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Some Notes On Graduation Rates

We got e-mail asking why Duke was ninth in the ACC graduation rates,
according to the Graduation Success Rates formula the NCAA uses. While we
don't understand the formula exactly, and we're not even trying to at the
moment, we can perhaps shed some light on a formula so odd that while the NCAA
recognizes Duke almost every year for graduating 100% of its football players,
by their formula, Duke is just fourth in the conference at 87%.

The formula covers the percent of freshmen from 1995 to 1998 who graduated
(or not). Those who left school early were not counted, but transfers in
were. So we're assuming that means those who left early for the NBA don't count,
but those who transferred in from, say, a JUCO, would.

In Duke's case, that's not an easy break. We looked for a comprehensive
list of recruits and years but couldn't find it. If you guys can tell us
what we got wrong, and who we might have missed, we'd appreciate it.
Obviously something is wrong, since Duke is listed at 50% and we have 13
players. Would Roshown McLeod make 14?

In 1995, if memory serves, the freshman class was Wojo, Trajan Langdon, and
Ricky Price.

In 1996, was it just Taymon Domzalski?

1997: Chris Carrawell, Nate James, and Mike Chappell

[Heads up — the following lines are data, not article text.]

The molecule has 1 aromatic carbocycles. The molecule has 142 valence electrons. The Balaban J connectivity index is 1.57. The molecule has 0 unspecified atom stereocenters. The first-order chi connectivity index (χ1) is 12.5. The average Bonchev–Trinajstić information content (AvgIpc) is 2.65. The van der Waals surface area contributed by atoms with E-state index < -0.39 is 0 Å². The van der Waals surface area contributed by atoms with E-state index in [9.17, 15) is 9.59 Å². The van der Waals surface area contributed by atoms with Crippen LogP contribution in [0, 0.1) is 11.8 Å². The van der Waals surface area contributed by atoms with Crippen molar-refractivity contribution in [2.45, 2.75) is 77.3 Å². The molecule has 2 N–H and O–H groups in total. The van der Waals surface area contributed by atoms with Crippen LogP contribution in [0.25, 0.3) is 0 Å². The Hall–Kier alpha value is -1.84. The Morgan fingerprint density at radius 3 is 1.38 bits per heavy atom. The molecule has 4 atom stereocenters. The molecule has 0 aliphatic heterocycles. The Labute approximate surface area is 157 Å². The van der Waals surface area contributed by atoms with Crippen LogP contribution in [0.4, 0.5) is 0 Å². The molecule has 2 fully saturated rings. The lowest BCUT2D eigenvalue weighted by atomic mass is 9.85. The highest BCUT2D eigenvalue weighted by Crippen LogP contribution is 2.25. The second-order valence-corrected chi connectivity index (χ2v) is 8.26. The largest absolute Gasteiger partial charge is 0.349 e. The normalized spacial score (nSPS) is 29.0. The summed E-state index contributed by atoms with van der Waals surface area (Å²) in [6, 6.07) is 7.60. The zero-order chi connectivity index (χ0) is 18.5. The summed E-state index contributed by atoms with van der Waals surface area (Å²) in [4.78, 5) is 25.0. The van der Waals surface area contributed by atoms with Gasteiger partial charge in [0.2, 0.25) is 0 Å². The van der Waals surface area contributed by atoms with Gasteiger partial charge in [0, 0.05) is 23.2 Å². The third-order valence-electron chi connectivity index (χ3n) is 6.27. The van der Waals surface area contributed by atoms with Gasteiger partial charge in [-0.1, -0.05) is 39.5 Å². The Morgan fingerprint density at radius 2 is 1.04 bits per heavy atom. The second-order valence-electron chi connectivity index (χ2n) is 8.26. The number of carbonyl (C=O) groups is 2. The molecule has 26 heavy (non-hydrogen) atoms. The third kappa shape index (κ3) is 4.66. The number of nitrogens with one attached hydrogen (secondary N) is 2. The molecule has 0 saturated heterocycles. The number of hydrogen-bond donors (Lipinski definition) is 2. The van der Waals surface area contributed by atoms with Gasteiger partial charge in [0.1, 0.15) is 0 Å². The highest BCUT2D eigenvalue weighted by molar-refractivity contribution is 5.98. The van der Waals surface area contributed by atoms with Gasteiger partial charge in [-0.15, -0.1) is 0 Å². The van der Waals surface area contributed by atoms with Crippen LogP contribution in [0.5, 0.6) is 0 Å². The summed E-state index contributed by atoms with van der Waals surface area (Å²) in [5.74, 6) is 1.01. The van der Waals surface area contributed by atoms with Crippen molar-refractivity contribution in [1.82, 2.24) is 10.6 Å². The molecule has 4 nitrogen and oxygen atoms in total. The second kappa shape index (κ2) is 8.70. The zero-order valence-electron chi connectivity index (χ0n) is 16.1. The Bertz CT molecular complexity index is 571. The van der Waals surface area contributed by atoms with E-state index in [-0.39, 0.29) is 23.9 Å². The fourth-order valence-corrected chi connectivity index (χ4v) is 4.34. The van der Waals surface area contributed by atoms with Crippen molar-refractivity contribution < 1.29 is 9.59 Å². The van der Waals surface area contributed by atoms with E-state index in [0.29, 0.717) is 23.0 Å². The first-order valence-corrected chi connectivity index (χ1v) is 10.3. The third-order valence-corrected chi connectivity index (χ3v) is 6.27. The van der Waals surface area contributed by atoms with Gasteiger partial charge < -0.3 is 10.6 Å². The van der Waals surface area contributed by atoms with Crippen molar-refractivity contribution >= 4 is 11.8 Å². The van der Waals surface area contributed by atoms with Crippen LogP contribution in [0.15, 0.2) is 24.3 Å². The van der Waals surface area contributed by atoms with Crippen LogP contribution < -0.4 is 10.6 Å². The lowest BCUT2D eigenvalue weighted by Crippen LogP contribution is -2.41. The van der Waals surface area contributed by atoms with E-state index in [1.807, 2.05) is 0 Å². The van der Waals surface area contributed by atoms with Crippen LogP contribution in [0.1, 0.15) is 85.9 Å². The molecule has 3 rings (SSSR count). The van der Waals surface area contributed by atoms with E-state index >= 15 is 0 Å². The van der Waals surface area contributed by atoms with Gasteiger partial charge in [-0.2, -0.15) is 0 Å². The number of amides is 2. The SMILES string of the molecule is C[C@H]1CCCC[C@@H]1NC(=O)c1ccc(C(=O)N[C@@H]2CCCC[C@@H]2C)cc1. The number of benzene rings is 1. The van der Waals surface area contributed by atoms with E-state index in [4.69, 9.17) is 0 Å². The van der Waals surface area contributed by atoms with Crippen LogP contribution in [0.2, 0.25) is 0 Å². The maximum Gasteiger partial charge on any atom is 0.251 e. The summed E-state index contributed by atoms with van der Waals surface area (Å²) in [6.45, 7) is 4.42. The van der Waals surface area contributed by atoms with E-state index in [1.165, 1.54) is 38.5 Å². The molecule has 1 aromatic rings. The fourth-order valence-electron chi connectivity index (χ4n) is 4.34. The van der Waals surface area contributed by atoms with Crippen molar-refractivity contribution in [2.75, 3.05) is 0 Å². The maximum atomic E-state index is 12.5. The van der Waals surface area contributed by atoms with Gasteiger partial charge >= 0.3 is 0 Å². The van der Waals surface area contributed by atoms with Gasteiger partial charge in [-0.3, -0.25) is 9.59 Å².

1998: Elton Brand, Chris Burgess, William Avery, Shane Battier

We can't remember what year Matt Christensen signed, but he took a Mormon
mission after his freshman year. We're also not sure and can't find out
right now what years Joey Beard and Taymon Domzalski signed.

Of the players we can recall, here's the breakdown:

Players graduated: Wojo, Langdon, Domzalski, James, Battier, Price,
Christensen, McLeod

Player did not graduate in six years:

Chris Carrawell

NBA Early Entry

Brand, Avery


Beard, Chappell, Burgess

So while three players left and were counted against Duke, and two found
instant wealth in the NBA, as far as we know, only one who stayed for four years
failed to graduate, and our understanding is that C-well either has done it or
can do it at any time.

To reiterate, we realize this is incomplete and not entirely accurate.
However, it is accurate enough to prove the point we were trying to make: 50% sounds bad, but it's not as bad as it seems